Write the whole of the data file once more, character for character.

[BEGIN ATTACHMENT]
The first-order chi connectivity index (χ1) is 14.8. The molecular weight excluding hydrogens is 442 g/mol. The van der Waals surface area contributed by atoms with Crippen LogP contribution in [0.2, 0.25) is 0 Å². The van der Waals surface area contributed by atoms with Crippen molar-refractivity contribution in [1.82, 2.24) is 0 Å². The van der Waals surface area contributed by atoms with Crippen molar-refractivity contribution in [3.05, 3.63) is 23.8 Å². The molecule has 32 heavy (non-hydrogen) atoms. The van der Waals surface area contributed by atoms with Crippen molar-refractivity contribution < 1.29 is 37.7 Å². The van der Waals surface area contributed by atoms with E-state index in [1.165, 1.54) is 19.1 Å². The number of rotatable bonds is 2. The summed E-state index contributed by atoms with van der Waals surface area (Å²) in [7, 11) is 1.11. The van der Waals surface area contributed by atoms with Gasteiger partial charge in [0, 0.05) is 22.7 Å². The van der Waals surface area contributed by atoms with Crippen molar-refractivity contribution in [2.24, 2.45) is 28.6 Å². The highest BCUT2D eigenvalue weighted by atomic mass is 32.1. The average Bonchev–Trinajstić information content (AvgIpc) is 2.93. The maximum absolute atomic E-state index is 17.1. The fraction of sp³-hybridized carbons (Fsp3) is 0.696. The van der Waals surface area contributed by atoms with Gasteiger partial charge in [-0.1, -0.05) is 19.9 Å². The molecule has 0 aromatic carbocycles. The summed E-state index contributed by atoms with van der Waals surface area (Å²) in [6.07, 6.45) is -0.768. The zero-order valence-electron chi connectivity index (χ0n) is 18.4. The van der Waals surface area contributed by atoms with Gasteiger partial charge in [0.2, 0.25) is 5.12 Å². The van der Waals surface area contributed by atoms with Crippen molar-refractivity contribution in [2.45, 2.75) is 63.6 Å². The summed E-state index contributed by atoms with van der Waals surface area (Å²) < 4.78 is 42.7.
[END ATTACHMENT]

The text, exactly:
The first-order chi connectivity index (χ1) is 14.8. The molecular weight excluding hydrogens is 442 g/mol. The van der Waals surface area contributed by atoms with Crippen LogP contribution in [0.2, 0.25) is 0 Å². The van der Waals surface area contributed by atoms with Crippen molar-refractivity contribution in [1.82, 2.24) is 0 Å². The van der Waals surface area contributed by atoms with Crippen molar-refractivity contribution in [3.05, 3.63) is 23.8 Å². The molecule has 32 heavy (non-hydrogen) atoms. The van der Waals surface area contributed by atoms with Crippen molar-refractivity contribution < 1.29 is 37.7 Å². The van der Waals surface area contributed by atoms with E-state index in [1.165, 1.54) is 19.1 Å². The number of rotatable bonds is 2. The summed E-state index contributed by atoms with van der Waals surface area (Å²) in [7, 11) is 1.11. The van der Waals surface area contributed by atoms with Gasteiger partial charge in [0, 0.05) is 22.7 Å². The van der Waals surface area contributed by atoms with Crippen molar-refractivity contribution in [2.24, 2.45) is 28.6 Å². The highest BCUT2D eigenvalue weighted by atomic mass is 32.1. The average Bonchev–Trinajstić information content (AvgIpc) is 2.93. The maximum absolute atomic E-state index is 17.1. The fraction of sp³-hybridized carbons (Fsp3) is 0.696. The van der Waals surface area contributed by atoms with Gasteiger partial charge in [-0.1, -0.05) is 19.9 Å². The molecule has 0 aromatic carbocycles. The summed E-state index contributed by atoms with van der Waals surface area (Å²) in [6.07, 6.45) is -0.768. The zero-order valence-electron chi connectivity index (χ0n) is 18.4. The van der Waals surface area contributed by atoms with Gasteiger partial charge in [0.2, 0.25) is 5.12 Å². The van der Waals surface area contributed by atoms with Crippen molar-refractivity contribution in [2.45, 2.75) is 63.6 Å². The summed E-state index contributed by atoms with van der Waals surface area (Å²) < 4.78 is 42.7.